|WYDEN PROMOTES SALMON LEGISLATION|
|November 01, 2000 12:00 am|
WASHINGTON, D.C. Sen. Ron Wyden, D-Ore., announced Tuesday his intention to advance legislation to preserve the Copper Salmon area in the Elk and Sixes river watersheds as wilderness.
Wyden has posted the text of his draft legislation, The Copper Salmon Wilderness Act, on his web site at http://wyden.senate.gov for public comment. Copies are also available at his offices.
After gathering public comment, Wyden hopes to introduce the act in January at the start of the 107th Congress.
Jim Rogers, of Friends of the Elk River, worked closely with Wydens office on the proposal.
Rogers said, The proposed Copper Salmon Wilderness contains some of the most productive chinook and coho salmon fisheries in the nation as well as some of the last remaining intact coastal old growth forest.
We applaud Sen. Wydens determination to see that this unique forest is protected once and for all by placing it in the National Wilderness Preservation System.
The Curry County commissioners and City of Port Orford have already passed resolutions supporting the wilderness designation.
Commissioner Lloyd Olds said, I appreciate Ron Wydens efforts to support the Curry County commissioners.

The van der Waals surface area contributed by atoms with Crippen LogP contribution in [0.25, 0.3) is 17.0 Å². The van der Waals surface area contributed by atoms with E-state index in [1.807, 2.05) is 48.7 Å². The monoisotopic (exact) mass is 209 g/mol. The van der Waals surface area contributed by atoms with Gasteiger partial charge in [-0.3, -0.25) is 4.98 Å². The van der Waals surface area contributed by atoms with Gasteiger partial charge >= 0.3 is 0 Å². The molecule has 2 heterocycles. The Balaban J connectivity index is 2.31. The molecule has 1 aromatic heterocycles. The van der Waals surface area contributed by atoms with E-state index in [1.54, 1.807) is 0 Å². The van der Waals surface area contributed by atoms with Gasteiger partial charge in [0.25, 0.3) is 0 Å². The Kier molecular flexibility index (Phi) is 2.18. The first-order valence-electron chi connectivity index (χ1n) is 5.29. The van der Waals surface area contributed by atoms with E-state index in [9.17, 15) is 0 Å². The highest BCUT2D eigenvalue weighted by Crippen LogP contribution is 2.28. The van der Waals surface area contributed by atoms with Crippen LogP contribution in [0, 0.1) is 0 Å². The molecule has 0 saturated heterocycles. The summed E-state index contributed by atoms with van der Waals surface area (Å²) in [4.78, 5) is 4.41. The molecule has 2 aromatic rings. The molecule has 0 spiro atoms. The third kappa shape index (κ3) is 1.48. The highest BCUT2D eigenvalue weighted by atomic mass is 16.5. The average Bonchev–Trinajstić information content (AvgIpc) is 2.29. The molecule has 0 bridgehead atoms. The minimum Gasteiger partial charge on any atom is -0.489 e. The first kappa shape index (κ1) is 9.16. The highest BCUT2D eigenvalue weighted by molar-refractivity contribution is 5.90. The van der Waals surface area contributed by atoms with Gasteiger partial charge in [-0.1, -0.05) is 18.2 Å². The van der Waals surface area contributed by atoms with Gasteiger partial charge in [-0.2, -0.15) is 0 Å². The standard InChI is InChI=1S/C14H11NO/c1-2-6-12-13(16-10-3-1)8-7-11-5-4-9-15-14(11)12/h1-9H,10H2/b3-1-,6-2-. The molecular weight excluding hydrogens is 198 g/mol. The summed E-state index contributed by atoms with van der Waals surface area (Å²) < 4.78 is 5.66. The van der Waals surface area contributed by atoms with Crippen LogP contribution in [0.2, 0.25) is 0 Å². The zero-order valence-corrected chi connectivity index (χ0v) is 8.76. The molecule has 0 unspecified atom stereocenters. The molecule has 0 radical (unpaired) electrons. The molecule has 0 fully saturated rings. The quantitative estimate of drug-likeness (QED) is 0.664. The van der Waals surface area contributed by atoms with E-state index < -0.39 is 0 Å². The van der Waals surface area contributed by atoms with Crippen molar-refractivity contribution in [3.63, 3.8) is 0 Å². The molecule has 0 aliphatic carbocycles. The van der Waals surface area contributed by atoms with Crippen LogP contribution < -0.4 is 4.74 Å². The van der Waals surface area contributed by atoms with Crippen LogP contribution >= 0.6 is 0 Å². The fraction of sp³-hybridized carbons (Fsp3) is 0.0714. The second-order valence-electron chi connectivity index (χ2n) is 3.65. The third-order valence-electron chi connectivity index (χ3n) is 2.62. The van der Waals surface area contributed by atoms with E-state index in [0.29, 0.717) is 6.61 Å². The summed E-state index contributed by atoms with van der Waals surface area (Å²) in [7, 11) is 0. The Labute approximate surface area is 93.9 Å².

Although I am from a logging family, said Olds, I endorse the proposed Copper Salmon Wilderness because I realize the headwaters of the Elk River are vital to the survival of our coastal salmon runs.
Wydens draft legislation said, The fisheries of the Elk River are recognized as the best salmon and steelhead producers in the 48 contiguous states, producing more salmon per square meter than any other river outside of Alaska.
His proposal would designate 10,924 acres of the Copper Salmon area as wilderness. It would protect the North Fork of the Elk River and the Upper Middle Fork of the Sixes River.
The draft said, Although the proposed Copper Salmon Wilderness area is designated as Late Successional Reserve under the Northwest Forest Plan, that designation provides only limited temporary protection for the last remaining mammoth Port Orford cedars in Elk River.
The proposed wilderness would be adjacent to the Grassy Knob area protected by the Oregon Wilderness Act of 1984.
Over the past three years, said Wyden, I have worked with local communities from throughout Curry County to try to come up with a home-grown way to permanently protect the pristine Elk River watershed and Copper Salmon area.
I want to build on that public process by encouraging Oregonians from all walks of life to take the time over the next three months to read the proposal and give me and the rest of the Oregon delegation their input on this important decision.
The input of the local communities, as well as Sen. Smith and Rep. DeFazio, will be critical to our efforts.